NASA and SpaceX announced the cancellation of the NASA Crew-6 launch mission, which included two US astronauts, a Russian cosmonaut, and a United Arab Emirates national, just minutes before takeoff from Florida on a flight to the International Space Station.
NASA and SpaceX’s Crew-6 mission was scheduled to lift off at 1:45 EST today, with the rocket’s upper and lower stages successfully loaded with fuel and oxidizer, and Crew Dragon loading its engines with propulsion a week earlier, but the mission control team encountered a rare problem about five minutes before the ignition today.
“Standing down from tonight’s launch of Crew-6 due to a TEA-TEB ground system issue. Both Crew-6 and the vehicles are healthy and propellant offload has begun ahead of the crew disembarking Dragon, SpaceX explained in a tweet.”
However, as per the launch plan, the mission was expected to take the crew about 25 hours to reach their destination at the International Space Station (ISS), a laboratory orbiting about 250 miles (420 km) above Earth.
What problem did NASA Crew-6 Launch Mission encounter
In a live broadcast after the cancellation, NASA explained that the problem was with the ground equipment used to load the propellant on the rocket, which is likely because the Falcon 9 has not had any problems related to TEA-TEB so far. Therefore, they hope to give more information on the mission’s postponement.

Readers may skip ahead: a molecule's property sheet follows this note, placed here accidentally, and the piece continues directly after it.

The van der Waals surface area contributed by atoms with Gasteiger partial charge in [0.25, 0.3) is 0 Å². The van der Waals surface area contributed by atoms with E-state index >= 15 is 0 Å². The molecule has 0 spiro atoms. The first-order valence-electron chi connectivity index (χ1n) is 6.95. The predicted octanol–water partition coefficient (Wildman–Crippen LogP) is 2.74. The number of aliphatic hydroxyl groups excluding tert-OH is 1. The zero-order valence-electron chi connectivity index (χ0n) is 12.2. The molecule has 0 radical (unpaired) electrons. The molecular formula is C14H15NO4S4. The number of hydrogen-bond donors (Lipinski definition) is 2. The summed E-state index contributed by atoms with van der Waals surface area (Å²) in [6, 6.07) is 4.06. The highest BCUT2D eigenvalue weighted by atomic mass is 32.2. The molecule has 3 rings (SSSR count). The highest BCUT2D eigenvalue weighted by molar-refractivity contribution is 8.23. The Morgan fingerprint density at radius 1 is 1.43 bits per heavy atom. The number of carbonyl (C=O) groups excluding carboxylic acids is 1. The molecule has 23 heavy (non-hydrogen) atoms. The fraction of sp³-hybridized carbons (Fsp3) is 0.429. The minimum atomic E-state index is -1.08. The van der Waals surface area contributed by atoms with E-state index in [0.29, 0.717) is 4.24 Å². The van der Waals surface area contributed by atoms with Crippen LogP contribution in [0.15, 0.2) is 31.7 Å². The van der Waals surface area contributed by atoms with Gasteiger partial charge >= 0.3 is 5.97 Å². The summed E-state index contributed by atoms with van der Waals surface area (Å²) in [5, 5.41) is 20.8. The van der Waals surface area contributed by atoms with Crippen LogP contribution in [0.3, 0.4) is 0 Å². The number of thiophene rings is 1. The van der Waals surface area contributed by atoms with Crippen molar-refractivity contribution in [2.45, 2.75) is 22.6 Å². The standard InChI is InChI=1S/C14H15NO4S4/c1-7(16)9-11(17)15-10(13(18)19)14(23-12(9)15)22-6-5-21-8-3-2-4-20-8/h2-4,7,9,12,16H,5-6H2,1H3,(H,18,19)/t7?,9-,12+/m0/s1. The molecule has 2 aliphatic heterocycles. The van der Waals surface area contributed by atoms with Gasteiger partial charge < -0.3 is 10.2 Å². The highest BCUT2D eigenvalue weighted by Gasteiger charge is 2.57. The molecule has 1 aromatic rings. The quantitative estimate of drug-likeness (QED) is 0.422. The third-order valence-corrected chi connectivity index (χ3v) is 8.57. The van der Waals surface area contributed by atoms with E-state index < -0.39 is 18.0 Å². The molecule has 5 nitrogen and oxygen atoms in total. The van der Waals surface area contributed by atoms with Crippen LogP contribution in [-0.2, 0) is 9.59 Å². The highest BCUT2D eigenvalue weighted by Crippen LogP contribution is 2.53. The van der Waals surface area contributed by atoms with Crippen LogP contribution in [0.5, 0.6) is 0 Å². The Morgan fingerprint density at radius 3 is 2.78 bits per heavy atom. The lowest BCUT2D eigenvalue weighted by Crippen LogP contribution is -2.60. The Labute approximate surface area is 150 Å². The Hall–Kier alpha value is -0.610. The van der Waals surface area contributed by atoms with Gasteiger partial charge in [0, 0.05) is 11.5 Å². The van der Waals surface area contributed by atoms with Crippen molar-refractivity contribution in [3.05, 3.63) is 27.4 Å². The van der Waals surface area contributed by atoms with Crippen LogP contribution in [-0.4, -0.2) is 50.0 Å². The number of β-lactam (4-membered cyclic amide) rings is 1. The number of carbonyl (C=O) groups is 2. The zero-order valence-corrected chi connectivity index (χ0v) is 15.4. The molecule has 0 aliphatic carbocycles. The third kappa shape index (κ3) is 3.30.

The crew of Crew 6 had started preparing for launch, but as the launch window closed in, mission control alerted them that they had run into a small issue. They then told the crew just over two minutes before the Falcon 9 lifted off. The NASA Crew-6 launch mission for today will have to be canceled, and another attempt will be made in roughly 24 hours, an insider explained.
The United States space agency, NASA, and Elon Musk’s privately owned SpaceX pointed to a technical issue with the flow of the ignition fluid that is used to help activate the spacecraft’s engines. With the NASA Crew-6 launch mission codenamed “Crew 6,” NASA will launch the sixth long-duration ISS crew on board SpaceX since Musk’s California-based business started launching Americans into orbit in May 2020.